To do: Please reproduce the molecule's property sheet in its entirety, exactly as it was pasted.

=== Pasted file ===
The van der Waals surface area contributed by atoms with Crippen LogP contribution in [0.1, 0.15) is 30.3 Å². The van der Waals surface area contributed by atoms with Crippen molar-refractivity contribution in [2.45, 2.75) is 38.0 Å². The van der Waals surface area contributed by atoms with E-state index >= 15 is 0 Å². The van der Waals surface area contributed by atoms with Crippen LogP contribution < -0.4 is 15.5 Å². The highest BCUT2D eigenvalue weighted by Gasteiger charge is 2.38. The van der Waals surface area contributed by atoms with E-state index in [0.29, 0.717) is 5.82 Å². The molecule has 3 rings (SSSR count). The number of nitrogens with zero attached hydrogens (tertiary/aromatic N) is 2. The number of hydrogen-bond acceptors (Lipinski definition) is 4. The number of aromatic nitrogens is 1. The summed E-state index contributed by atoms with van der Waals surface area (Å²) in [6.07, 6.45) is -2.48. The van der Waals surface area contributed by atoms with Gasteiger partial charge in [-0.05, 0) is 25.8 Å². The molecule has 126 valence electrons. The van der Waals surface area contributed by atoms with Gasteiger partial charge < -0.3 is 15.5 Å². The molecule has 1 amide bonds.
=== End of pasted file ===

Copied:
The van der Waals surface area contributed by atoms with Crippen LogP contribution in [0.1, 0.15) is 30.3 Å². The van der Waals surface area contributed by atoms with Crippen molar-refractivity contribution in [2.45, 2.75) is 38.0 Å². The van der Waals surface area contributed by atoms with E-state index >= 15 is 0 Å². The van der Waals surface area contributed by atoms with Crippen LogP contribution < -0.4 is 15.5 Å². The highest BCUT2D eigenvalue weighted by Gasteiger charge is 2.38. The van der Waals surface area contributed by atoms with E-state index in [0.29, 0.717) is 5.82 Å². The molecule has 3 rings (SSSR count). The number of nitrogens with zero attached hydrogens (tertiary/aromatic N) is 2. The number of hydrogen-bond acceptors (Lipinski definition) is 4. The number of aromatic nitrogens is 1. The summed E-state index contributed by atoms with van der Waals surface area (Å²) in [6.07, 6.45) is -2.48. The van der Waals surface area contributed by atoms with Gasteiger partial charge in [-0.05, 0) is 25.8 Å². The molecule has 126 valence electrons. The van der Waals surface area contributed by atoms with Gasteiger partial charge < -0.3 is 15.5 Å². The molecule has 1 amide bonds.